Case selection, the level of invasive monitoring required during and after the procedure, adjustment of medications, the role of blood transfusion pre- or post-procedure, and the ideal size of shunt are all areas that remain incompletely defined and clinical judgement remains important. Most reports of atrial septostomy for pulmonary hypertension to date have included only patients with PPH. Palliation is likely to be equally effective in patients with PAH arising in association with systemic sclerosis, as in three of our patients. This patient group is older than patients with PPH and may be less able to cope with complex treatments such as intravenous prostacyclin. Patients with systemic sclerosis, however, may derive substantial benefit from atrial septostomy.18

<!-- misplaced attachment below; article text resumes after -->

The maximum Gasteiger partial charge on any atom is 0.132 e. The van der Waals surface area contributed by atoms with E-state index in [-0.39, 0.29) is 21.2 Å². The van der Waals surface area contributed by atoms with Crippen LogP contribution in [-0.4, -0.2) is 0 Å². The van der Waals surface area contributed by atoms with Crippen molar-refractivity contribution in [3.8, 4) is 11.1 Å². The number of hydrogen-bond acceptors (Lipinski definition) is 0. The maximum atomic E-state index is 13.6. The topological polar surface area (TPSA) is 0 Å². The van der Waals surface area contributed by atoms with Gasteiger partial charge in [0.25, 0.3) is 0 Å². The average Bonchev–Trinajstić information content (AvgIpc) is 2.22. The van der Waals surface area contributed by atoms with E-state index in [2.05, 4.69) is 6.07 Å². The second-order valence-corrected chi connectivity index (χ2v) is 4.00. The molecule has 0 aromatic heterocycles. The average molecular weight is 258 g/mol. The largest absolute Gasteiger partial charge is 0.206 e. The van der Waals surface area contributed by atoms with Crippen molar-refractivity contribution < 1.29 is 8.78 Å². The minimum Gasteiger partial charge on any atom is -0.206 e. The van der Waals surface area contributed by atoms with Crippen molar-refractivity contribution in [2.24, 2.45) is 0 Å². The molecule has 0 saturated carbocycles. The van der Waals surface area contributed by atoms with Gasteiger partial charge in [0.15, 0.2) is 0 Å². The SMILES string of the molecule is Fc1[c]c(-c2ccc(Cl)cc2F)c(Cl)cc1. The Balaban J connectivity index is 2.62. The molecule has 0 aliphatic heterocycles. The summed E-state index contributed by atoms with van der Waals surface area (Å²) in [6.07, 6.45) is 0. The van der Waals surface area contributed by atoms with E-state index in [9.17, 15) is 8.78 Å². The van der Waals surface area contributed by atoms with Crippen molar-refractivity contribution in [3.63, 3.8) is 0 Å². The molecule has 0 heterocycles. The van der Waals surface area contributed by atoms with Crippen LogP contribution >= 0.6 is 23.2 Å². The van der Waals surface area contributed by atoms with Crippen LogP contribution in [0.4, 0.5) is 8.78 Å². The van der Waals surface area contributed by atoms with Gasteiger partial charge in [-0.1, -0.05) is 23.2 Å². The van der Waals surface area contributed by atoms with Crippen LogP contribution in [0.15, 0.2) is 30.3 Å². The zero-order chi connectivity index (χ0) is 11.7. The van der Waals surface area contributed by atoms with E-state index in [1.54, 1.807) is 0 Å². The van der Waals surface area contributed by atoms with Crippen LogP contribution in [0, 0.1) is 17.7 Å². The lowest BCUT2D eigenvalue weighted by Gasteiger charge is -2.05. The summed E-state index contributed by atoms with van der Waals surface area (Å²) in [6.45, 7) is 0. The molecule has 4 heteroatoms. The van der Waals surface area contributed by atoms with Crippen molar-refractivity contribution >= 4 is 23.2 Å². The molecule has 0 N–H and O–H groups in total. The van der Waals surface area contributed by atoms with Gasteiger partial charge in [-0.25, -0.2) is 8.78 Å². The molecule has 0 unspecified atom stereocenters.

Selection of patients and management of their care before and after atrial septostomy are both as challenging as the procedure itself. No centre yet has extensive experience with atrial septostomy for pulmonary hypertension but it is a procedure with a high risk of fatal complications. Atrial septostomy should only be attempted in units with wide experience of managing patients with PAH and within the context of familiarity with the other treatment options now available for this fatal disease.